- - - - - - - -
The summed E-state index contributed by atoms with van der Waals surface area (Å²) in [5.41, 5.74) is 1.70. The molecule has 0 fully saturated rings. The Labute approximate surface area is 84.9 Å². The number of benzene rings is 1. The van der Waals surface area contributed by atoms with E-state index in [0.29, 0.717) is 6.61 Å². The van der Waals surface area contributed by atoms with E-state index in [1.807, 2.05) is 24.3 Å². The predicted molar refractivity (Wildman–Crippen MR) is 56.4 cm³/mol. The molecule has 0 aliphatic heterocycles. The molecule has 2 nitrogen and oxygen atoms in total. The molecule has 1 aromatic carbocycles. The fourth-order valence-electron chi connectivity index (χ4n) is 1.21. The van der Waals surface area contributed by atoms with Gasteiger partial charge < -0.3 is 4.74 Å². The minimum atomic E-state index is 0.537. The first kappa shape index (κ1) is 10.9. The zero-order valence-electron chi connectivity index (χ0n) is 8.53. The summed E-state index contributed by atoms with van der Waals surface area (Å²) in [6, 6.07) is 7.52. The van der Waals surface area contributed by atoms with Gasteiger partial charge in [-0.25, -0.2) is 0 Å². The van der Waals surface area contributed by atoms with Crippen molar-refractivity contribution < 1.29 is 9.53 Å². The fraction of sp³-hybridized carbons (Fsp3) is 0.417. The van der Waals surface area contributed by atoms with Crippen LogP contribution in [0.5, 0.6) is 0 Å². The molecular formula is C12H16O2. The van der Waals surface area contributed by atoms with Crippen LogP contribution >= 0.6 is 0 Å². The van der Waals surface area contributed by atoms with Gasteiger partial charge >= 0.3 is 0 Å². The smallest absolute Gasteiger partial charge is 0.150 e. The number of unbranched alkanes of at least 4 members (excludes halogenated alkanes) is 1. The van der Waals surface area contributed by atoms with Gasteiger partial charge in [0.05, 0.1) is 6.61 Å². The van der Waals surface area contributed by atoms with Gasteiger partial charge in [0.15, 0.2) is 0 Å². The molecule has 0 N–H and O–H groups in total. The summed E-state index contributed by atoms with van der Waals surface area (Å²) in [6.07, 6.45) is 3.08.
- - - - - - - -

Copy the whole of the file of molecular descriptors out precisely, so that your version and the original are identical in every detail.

The summed E-state index contributed by atoms with van der Waals surface area (Å²) in [5.41, 5.74) is 1.70. The molecule has 0 fully saturated rings. The Labute approximate surface area is 84.9 Å². The number of benzene rings is 1. The van der Waals surface area contributed by atoms with E-state index in [0.29, 0.717) is 6.61 Å². The van der Waals surface area contributed by atoms with E-state index in [1.807, 2.05) is 24.3 Å². The predicted molar refractivity (Wildman–Crippen MR) is 56.4 cm³/mol. The molecule has 0 aliphatic heterocycles. The molecule has 2 nitrogen and oxygen atoms in total. The molecule has 1 aromatic carbocycles. The fourth-order valence-electron chi connectivity index (χ4n) is 1.21. The van der Waals surface area contributed by atoms with Gasteiger partial charge < -0.3 is 4.74 Å². The minimum atomic E-state index is 0.537. The first kappa shape index (κ1) is 10.9. The zero-order valence-electron chi connectivity index (χ0n) is 8.53. The summed E-state index contributed by atoms with van der Waals surface area (Å²) in [6, 6.07) is 7.52. The van der Waals surface area contributed by atoms with Gasteiger partial charge in [-0.25, -0.2) is 0 Å². The van der Waals surface area contributed by atoms with Crippen molar-refractivity contribution < 1.29 is 9.53 Å². The fraction of sp³-hybridized carbons (Fsp3) is 0.417. The van der Waals surface area contributed by atoms with Crippen LogP contribution in [0.5, 0.6) is 0 Å². The molecular formula is C12H16O2. The van der Waals surface area contributed by atoms with Crippen LogP contribution >= 0.6 is 0 Å². The van der Waals surface area contributed by atoms with Gasteiger partial charge >= 0.3 is 0 Å². The smallest absolute Gasteiger partial charge is 0.150 e. The number of unbranched alkanes of at least 4 members (excludes halogenated alkanes) is 1. The van der Waals surface area contributed by atoms with Gasteiger partial charge in [0.05, 0.1) is 6.61 Å². The van der Waals surface area contributed by atoms with Gasteiger partial charge in [0.15, 0.2) is 0 Å². The molecule has 0 N–H and O–H groups in total. The summed E-state index contributed by atoms with van der Waals surface area (Å²) in [6.07, 6.45) is 3.08.